Jakob’s Wife, as its title alludes, is a tart comedy-horror about the limitations placed on women, and how they’re often viewed solely in terms in relation to others; principally as a wife or a mother. Anne (Barbara Crampton) is the dutiful, but stifled wife of pastor Jakob (Larry Fessenden). She’s always seen by her husband’s side, but she’s not ever really seen. Those who looked closer, including her husband, would see the resentment and the unfulfillment barely below the surface. It’s not surprising then, that a meeting with an old flame proves a life-changing event, but certainly not in the way she expected.

Travis Stevens’ witty, gory sophomore feature is a neat emancipatory spin on the hoary old vampire tale. It also serves as an excellent vehicle for ’80s horror icon Crampton who, mindful that if you want something done it’s best to do it yourself, has spent years developing the project. This welcome renaissance for the star mirrors, clearly intentionally, the new lease of (after)life for Anne. Once bitten, she’s no longer shy. It isn’t long before she’s become more assertive, more confident, and rediscovers her own needs and desires. However, her revival comes with a body count, which is really going to make or break a marriage.

In truth, the vampire angle is window dressing for a late middle-age take on a screwball comedy. The sexual allure of the undead is simply an easy and elegant metaphor for Anne’s transformation. No supernatural element is needed as a voracious, glammed-up Crampton slinks through a supermarket like the coolest of cats; it’s simply a woman in late middle-age reclaiming her identity as a sexual being. The blood does come, in great spurting geysers with murders frequently played as slapstick, the deaths having little consequence. There’s a hint of John Waters‘ absurdist Serial Mom, and the delicious black comedy bite of Heathers. The other characters are purely disposable, because the heart of the film lies squarely with Anne and Jakob.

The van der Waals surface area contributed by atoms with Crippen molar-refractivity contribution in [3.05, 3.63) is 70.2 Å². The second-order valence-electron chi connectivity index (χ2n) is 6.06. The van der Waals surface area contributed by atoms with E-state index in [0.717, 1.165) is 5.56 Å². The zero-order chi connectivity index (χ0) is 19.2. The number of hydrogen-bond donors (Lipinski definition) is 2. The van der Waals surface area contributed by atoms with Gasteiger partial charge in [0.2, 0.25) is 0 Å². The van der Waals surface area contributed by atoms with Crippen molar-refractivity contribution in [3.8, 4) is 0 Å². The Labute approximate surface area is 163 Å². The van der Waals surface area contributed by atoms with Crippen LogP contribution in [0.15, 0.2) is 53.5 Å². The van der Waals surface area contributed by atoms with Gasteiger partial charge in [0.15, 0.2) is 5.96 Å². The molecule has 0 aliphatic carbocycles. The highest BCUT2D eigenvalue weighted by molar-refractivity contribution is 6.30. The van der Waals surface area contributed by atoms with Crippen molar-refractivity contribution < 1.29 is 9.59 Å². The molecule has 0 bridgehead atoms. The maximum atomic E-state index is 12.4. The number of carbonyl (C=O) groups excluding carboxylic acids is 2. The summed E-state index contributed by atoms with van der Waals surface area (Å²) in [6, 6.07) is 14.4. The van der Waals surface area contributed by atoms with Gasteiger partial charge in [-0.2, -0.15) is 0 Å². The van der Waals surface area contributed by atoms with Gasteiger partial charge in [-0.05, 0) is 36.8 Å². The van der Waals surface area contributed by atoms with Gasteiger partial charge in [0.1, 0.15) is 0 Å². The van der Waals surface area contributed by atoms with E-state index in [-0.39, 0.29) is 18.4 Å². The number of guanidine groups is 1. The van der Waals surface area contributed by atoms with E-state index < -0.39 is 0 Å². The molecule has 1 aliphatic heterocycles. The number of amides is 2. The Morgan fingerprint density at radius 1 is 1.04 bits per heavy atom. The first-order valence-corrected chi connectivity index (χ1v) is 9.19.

Crampton and Fessenden are superb together, and it’s to Fessenden’s credit that Larry becomes a sympathetic character in his own right. Initially portrayed as a grotesque little man who’s administration of his flock is a study in complacent paternalism, we come to realise he’s as stuck in a rut as much as Anne. He just takes time to realise it. And that time is when he finds her biting the head off her latest victim. Suddenly he’s adopted the mantle of fearless vampire killer – bluntly symbolic stake in hand – with a revived emotional and sexual interest in Anne that spins rounds a whirling attraction and repulsion to what she has become. “This is what I was trained for,” he exclaims. “To fight evil!”

But this is really Barbara Crampton’s show. There’s a reason her star has endured as a genre icon beyond the nostalgia of the ’80s horror brats who are now wielding film cameras. She remains effortlessly charismatic, and deals with every facet of Anne’s transformation with humour and confidence. Anne’s undead journey may be somewhat perfunctory in its adherence to vampire movie tropes, and is topped off with a climactic showdown that is fairly underwhelming. But that hardly matters in a film that takes its protagonist’s plight incredibly seriously, but in the most delightfully goofy way possible. Crampton is far more of a scream than anything the horror element provokes, but it’s an absolute pleasure to see her lead a film, particularly one that is as much fun as this.

Available on Shudder from Thu 19 Aug 2021